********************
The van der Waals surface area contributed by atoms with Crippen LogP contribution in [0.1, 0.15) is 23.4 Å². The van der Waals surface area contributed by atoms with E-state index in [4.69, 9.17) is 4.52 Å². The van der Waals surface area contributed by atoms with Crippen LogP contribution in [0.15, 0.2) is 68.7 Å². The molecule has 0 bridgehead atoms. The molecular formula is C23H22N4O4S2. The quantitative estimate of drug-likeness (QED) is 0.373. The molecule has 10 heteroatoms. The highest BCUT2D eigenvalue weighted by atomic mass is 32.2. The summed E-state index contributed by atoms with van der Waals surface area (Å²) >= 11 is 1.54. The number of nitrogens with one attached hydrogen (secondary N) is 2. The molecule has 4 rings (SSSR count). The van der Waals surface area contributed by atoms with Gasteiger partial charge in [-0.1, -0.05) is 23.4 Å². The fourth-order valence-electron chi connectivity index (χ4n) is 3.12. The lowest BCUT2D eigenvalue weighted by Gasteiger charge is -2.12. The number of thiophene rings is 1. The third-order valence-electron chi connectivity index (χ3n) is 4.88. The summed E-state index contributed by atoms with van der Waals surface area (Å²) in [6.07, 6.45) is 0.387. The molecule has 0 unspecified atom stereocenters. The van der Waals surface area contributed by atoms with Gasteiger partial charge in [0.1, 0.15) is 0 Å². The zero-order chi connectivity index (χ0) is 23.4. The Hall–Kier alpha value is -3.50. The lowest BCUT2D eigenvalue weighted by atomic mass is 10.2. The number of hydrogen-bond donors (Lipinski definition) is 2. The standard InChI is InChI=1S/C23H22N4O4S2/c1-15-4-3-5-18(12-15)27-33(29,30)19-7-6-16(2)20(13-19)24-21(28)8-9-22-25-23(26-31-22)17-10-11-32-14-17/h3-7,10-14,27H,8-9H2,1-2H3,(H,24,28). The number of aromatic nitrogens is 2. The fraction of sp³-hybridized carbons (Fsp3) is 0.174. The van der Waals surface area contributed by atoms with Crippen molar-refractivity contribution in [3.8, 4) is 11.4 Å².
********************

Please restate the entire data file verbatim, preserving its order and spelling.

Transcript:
The van der Waals surface area contributed by atoms with Crippen LogP contribution in [0.1, 0.15) is 23.4 Å². The van der Waals surface area contributed by atoms with E-state index in [4.69, 9.17) is 4.52 Å². The van der Waals surface area contributed by atoms with Crippen LogP contribution in [0.15, 0.2) is 68.7 Å². The molecule has 0 bridgehead atoms. The molecular formula is C23H22N4O4S2. The quantitative estimate of drug-likeness (QED) is 0.373. The molecule has 10 heteroatoms. The highest BCUT2D eigenvalue weighted by atomic mass is 32.2. The summed E-state index contributed by atoms with van der Waals surface area (Å²) >= 11 is 1.54. The number of nitrogens with one attached hydrogen (secondary N) is 2. The molecule has 4 rings (SSSR count). The van der Waals surface area contributed by atoms with Gasteiger partial charge in [-0.1, -0.05) is 23.4 Å². The fourth-order valence-electron chi connectivity index (χ4n) is 3.12. The lowest BCUT2D eigenvalue weighted by Gasteiger charge is -2.12. The number of thiophene rings is 1. The third-order valence-electron chi connectivity index (χ3n) is 4.88. The summed E-state index contributed by atoms with van der Waals surface area (Å²) in [6.07, 6.45) is 0.387. The molecule has 0 unspecified atom stereocenters. The van der Waals surface area contributed by atoms with Gasteiger partial charge in [0.1, 0.15) is 0 Å². The zero-order chi connectivity index (χ0) is 23.4. The Hall–Kier alpha value is -3.50. The lowest BCUT2D eigenvalue weighted by atomic mass is 10.2. The number of hydrogen-bond donors (Lipinski definition) is 2. The standard InChI is InChI=1S/C23H22N4O4S2/c1-15-4-3-5-18(12-15)27-33(29,30)19-7-6-16(2)20(13-19)24-21(28)8-9-22-25-23(26-31-22)17-10-11-32-14-17/h3-7,10-14,27H,8-9H2,1-2H3,(H,24,28). The number of aromatic nitrogens is 2. The fraction of sp³-hybridized carbons (Fsp3) is 0.174. The van der Waals surface area contributed by atoms with Crippen molar-refractivity contribution in [3.8, 4) is 11.4 Å².